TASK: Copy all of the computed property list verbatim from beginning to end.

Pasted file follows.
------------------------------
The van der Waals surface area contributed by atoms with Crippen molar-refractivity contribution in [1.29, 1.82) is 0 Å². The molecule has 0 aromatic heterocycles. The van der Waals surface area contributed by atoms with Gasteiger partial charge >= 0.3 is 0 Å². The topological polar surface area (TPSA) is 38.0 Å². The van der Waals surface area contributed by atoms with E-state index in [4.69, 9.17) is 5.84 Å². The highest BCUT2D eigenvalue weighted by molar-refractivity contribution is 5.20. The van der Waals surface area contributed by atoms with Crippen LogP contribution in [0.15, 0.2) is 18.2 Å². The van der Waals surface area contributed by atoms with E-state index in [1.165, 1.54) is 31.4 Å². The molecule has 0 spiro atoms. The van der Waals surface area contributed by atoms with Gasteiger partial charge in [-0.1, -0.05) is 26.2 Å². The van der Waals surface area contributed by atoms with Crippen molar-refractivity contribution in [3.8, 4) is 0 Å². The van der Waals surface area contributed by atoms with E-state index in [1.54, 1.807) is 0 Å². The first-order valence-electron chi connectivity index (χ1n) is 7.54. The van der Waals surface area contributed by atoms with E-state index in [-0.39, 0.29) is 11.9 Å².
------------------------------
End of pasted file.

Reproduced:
The van der Waals surface area contributed by atoms with Crippen molar-refractivity contribution in [1.29, 1.82) is 0 Å². The molecule has 0 aromatic heterocycles. The van der Waals surface area contributed by atoms with Gasteiger partial charge >= 0.3 is 0 Å². The topological polar surface area (TPSA) is 38.0 Å². The van der Waals surface area contributed by atoms with E-state index in [4.69, 9.17) is 5.84 Å². The highest BCUT2D eigenvalue weighted by molar-refractivity contribution is 5.20. The van der Waals surface area contributed by atoms with Crippen LogP contribution in [0.15, 0.2) is 18.2 Å². The van der Waals surface area contributed by atoms with E-state index in [1.165, 1.54) is 31.4 Å². The molecule has 0 spiro atoms. The van der Waals surface area contributed by atoms with Gasteiger partial charge in [-0.1, -0.05) is 26.2 Å². The van der Waals surface area contributed by atoms with Crippen molar-refractivity contribution in [3.8, 4) is 0 Å². The van der Waals surface area contributed by atoms with E-state index in [1.54, 1.807) is 0 Å². The first-order valence-electron chi connectivity index (χ1n) is 7.54. The van der Waals surface area contributed by atoms with E-state index in [-0.39, 0.29) is 11.9 Å².